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verb, answering to nu3 in the 13th verse, is lost out of the text here, which should express how the smith first employs that tool. The tool is certainly some cutting, cleaving instrument, not tongs.

Verse 13. -" with a line.” 7703, “ with a pencil.” See Parkhurst's Lexicon, 770.

Verse 14. For nog, read, with the LXX, Vulgate, Houbigant, and Bishop Lowth, nos, or 075!,

.ויכרת or

_" which he strengtheneth for himself in the trees of the forest;" literally, “and he getteth strength to himself in the trees of the forest.” That is, he layeth in great store of timber. See Bishop Lowth. For PDX9, one MS. gives YOXD", in Hiphil.

Verse 21. _“ thou shalt not be forgotten of me;" rather, “ forget me not.”

forget me not.” So the LXX, Vulgate, and Houbigant.

Verse 24. In the sequel of the chapter Jehovah confirms his promises to the church, by various instances of his omnipotence. Among these the exaltation of Cyrus, and the restoration of the Jewish people, of which he was the instrument, are mentioned as seals of the greater deliverance. At the

, , . Verse 25. _" the tokens of liars;" rather, “ the

,מאתי read ,מיאתי end of this 24th verse




signs of astrologers." =" homines vitam a
gentes solitariam, se commercio publico subducen-
tes, et vacantes contemplationi rerum divinarum-
2 mini sunt stellaturæ, ex quarum ortu, occasu;
conjunctione vel disjunctione, auguria rerum futura-
rum captabant.” Vitringa ad locum.

Verse 26. -" his servant," Messiah. The first seven verses of the forty-fifth chapter should be joined to this chapter, and the new chapter should be. gin with the 8th verse, “ Drop down,” &c,


Verse 1. -" I will loose the loins," &c. A máni. fest allusion to the circumstances of the surprise of Babylon; when the kings, the king himself, and his captains, were unaccoutred, engaged in revelry and riot, and the gates that opened to the river were left open.

-"and make the crooked places straight.” --XOL ógn opaasa. LXX. _" et gloriosos terræ humiliabo." Vulg. These different translations indicate very antient variations in the MSS. The LXX, for the noun

, ), Lowth adopts. The Vulgate, for the verb px, had 778; and this gives far the best sense.

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which Bishop ,והררים in their copies had ,והדורים

Verse 4. “For Jacob my servant's sake, and Israel mine elect”- See note on chap. xliii, 3, and xliii, 14.

_" I have surnamed thee"- or, “ I have established thee"

Verse 6. -" that there is none besides me." The

Layman renders “ that nothing is without me.”

Verse 8. “ Drop down,” &c. Here a new chapter should begin; for here the prophet leaves Cyrus, and returns to his main subject, the universal re. demption. The universality of the blessing is the thing particularly described in this verse, under the images of the dew and the rain, falling indiscriminately on all parts of the earth, and the herbage sprouting spontaneously from its whole surface.

-"and let them bring forth salvation." The construction is difficult to be made out. Our Eng. lish translators seem to have thought that the nouns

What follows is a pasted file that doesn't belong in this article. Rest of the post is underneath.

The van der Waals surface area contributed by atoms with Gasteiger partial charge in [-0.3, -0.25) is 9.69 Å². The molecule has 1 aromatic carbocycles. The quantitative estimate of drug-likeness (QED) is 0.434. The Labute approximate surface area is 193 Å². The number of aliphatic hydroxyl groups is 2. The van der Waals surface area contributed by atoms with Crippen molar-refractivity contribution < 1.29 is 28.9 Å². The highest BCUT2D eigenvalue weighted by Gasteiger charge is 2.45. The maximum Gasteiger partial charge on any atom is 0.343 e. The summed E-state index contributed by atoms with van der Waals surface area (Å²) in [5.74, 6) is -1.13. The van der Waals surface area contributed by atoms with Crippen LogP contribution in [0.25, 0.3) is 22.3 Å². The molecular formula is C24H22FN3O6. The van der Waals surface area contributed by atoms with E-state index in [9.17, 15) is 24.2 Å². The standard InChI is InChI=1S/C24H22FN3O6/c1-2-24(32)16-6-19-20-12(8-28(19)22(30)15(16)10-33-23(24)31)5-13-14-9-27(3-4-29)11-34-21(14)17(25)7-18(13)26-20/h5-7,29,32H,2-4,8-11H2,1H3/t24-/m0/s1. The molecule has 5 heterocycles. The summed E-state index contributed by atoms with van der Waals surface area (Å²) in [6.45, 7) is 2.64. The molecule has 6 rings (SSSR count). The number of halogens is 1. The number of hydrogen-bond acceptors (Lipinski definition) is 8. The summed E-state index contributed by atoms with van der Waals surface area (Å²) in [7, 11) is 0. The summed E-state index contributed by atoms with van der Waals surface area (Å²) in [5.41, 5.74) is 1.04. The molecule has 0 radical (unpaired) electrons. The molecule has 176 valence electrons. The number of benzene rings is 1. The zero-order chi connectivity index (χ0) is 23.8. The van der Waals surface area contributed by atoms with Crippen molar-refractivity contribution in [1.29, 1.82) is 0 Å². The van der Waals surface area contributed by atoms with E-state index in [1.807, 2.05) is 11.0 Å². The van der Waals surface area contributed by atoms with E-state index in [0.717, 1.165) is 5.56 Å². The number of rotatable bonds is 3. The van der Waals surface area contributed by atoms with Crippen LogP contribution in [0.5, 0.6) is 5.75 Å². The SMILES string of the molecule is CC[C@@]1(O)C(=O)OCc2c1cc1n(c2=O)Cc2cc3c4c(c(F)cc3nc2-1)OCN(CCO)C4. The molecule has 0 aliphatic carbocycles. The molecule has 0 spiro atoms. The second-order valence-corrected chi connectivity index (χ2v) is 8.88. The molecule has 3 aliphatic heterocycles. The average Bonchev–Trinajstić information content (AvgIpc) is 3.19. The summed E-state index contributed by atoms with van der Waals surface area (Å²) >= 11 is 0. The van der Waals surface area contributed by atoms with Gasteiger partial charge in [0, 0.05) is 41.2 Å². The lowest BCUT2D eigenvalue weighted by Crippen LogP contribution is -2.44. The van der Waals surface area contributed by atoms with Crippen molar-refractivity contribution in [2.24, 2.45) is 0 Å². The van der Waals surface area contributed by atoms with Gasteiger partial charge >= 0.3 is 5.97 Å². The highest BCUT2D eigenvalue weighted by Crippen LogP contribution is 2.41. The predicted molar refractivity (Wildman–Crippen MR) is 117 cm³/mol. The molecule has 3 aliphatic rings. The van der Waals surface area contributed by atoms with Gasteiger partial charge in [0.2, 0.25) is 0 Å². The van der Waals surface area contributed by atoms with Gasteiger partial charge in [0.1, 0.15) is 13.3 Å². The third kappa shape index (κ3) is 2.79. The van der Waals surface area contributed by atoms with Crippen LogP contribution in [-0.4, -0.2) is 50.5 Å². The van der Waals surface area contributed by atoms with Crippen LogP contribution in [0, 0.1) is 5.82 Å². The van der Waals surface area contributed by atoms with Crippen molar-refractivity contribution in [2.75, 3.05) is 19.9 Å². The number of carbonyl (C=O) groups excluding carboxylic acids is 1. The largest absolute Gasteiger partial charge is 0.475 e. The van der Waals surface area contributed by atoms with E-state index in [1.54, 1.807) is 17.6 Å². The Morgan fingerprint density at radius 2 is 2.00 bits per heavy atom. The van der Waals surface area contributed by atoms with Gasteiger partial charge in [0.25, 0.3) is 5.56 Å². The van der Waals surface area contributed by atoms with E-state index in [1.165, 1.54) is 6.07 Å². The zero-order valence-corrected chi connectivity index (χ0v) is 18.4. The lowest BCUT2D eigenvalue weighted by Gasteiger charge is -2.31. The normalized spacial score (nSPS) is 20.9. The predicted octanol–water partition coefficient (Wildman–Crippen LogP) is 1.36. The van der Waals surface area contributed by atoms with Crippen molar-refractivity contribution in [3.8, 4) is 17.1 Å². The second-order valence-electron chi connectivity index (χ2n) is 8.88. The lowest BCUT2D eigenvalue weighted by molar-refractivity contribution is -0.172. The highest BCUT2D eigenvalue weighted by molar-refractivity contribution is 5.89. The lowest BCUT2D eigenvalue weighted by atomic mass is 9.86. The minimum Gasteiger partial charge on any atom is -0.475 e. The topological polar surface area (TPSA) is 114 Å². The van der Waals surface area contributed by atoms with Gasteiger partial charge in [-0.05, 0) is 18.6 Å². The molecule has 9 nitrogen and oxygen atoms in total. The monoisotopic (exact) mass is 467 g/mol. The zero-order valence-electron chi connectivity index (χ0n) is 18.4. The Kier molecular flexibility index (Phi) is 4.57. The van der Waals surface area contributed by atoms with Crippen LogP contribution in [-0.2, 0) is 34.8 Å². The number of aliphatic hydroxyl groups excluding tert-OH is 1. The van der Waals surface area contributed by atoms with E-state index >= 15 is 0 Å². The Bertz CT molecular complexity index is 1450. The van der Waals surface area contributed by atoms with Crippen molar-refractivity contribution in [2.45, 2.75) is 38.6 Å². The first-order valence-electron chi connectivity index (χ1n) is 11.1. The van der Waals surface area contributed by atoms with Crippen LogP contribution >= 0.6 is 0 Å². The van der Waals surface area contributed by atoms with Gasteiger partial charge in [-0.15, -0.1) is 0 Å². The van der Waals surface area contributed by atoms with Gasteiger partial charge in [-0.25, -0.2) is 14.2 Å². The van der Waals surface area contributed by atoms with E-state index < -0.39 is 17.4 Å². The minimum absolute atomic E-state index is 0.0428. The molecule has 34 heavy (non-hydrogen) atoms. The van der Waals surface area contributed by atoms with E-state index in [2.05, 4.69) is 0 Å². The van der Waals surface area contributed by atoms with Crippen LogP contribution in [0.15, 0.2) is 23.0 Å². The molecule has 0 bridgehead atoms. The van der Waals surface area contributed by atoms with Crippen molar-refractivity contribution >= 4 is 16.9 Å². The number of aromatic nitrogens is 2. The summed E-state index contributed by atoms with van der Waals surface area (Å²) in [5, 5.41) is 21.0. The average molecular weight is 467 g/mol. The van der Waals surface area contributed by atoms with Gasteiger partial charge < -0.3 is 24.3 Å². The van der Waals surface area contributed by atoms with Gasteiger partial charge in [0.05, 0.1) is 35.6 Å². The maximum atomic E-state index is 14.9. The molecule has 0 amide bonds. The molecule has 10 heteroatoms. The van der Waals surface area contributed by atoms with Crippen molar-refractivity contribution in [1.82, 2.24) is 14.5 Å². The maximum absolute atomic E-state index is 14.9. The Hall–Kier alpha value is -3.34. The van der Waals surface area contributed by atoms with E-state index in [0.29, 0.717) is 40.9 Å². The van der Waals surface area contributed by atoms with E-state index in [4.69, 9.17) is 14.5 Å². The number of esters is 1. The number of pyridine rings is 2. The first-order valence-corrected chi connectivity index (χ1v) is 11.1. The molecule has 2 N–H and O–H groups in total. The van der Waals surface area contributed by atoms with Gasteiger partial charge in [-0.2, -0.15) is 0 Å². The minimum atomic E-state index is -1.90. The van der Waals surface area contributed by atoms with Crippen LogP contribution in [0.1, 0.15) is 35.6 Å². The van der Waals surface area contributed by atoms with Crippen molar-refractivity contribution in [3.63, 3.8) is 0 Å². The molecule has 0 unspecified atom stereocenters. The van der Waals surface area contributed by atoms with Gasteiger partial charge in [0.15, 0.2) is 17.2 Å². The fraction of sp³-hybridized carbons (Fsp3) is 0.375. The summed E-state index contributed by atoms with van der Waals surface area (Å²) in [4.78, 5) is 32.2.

, , , the verb 1799, and yw its object. But I cannot find any other instance in which the verb 7770 in Kal is used transitively. Queen Elizabeth's translators took

are the common subjects of ,ארץ and ,שחקים ,שמים :

-for the common subjects of that plu צדקה and ישע

ral verb, for they rendered thus: -" let the earth open, and let salvation and justice grow forth: let it bring them forth together.” And this I think better than our modern translation, although in the Hebrew the pronoun seems wanting after the verb


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And righteousness sprout forth at once. -“ I the Lord have created it.” Queen Elizabeth's Bible: “I the Lord have created him." And so the Vulgate: _" creavi eum.” Him must be expounded here of the same person as below, in

verse 13.

Verses 9-12. “Wo unto him," &c. The prophet anticipates the objections which the prejudices of the Jews would raise against the doctrine of universal redemption, as an infringement of the privileges of their own nation, almost in the very words in which St Paul combated those objections when they were actually set up.

Verse 9. —"[let] the potsherds [strive] with the potsherds of the earth.” Bishop Lowth adopts an interpretation suggested by Mariana ; -" the potsherd with the moulder of the clay:" i. e. wo to the potsherd that contendeth with the moulder of the clay. Upon which Vitringa has 'this remark:

.“ Non repugnat analogia vocis von, etsi non putem ullibi extare phrasịn 73 Win, faber terræ,'

ut' faber æris, argenti, ligni;' et 38. von, faber lapidis, sive in lapide.' Vitringa in Is. vol. ii, p. 500, 1.

_" or thy work, he hath no hands." Read, with Houbigant,

ולפעלו אין ירים לך


Or to him that worketh it, thou hast no hands. Verse 10. —“[his] father the woman;" rather, “ a father a woman.” The Jews considering themselves exclusively as God's children, and envious of the extension of his mercy to the Gentiles, are angry that God, having them for his children, should beget any more. The prophet therefore says, Wo to him who says to a father, to one who is al. ready a father, Why goest thou about to beget children? and to a woman, already a mother, Why art thou again bringing forth?

Vitringa, a Calvinist, has an excellent remark upon the true interpretation of the doctrine of God's sovereignty, as stated in this passage : -“ Nec ta. men hæc sententia, ad Deum applicata, extendi debet extra limites suos contra scopum Dei et prophetæ; ac si potestas Dei in hominem tam sit absoluta atque infinita, ut nihil planè sit, quod ejus exercitium circumscribat, ut eam Twissius et alii inter

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